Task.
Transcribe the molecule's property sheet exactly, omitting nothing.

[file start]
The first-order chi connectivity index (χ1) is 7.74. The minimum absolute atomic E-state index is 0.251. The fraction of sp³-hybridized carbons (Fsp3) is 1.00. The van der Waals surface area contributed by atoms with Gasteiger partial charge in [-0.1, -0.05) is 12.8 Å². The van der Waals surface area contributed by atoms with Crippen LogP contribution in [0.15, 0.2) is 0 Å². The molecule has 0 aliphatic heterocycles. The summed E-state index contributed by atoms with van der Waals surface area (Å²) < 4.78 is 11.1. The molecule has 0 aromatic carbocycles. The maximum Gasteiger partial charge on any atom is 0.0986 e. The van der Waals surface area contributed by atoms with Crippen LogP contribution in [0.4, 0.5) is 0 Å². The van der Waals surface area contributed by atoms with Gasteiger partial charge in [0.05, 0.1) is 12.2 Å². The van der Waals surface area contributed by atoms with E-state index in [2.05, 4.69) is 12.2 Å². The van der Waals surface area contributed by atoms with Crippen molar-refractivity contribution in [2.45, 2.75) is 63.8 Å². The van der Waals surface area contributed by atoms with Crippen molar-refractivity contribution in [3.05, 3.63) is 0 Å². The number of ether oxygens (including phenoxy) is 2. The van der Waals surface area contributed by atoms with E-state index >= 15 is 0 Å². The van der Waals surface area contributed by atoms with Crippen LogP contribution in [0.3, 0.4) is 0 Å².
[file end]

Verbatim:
The first-order chi connectivity index (χ1) is 7.74. The minimum absolute atomic E-state index is 0.251. The fraction of sp³-hybridized carbons (Fsp3) is 1.00. The van der Waals surface area contributed by atoms with Gasteiger partial charge in [-0.1, -0.05) is 12.8 Å². The van der Waals surface area contributed by atoms with Crippen LogP contribution in [0.15, 0.2) is 0 Å². The molecule has 0 aliphatic heterocycles. The summed E-state index contributed by atoms with van der Waals surface area (Å²) < 4.78 is 11.1. The molecule has 0 aromatic carbocycles. The maximum Gasteiger partial charge on any atom is 0.0986 e. The van der Waals surface area contributed by atoms with Crippen LogP contribution in [0.4, 0.5) is 0 Å². The van der Waals surface area contributed by atoms with Gasteiger partial charge in [0.05, 0.1) is 12.2 Å². The van der Waals surface area contributed by atoms with E-state index in [2.05, 4.69) is 12.2 Å². The van der Waals surface area contributed by atoms with Crippen molar-refractivity contribution in [2.45, 2.75) is 63.8 Å². The van der Waals surface area contributed by atoms with Crippen molar-refractivity contribution in [3.05, 3.63) is 0 Å². The number of ether oxygens (including phenoxy) is 2. The van der Waals surface area contributed by atoms with E-state index >= 15 is 0 Å². The van der Waals surface area contributed by atoms with Crippen LogP contribution in [0.3, 0.4) is 0 Å².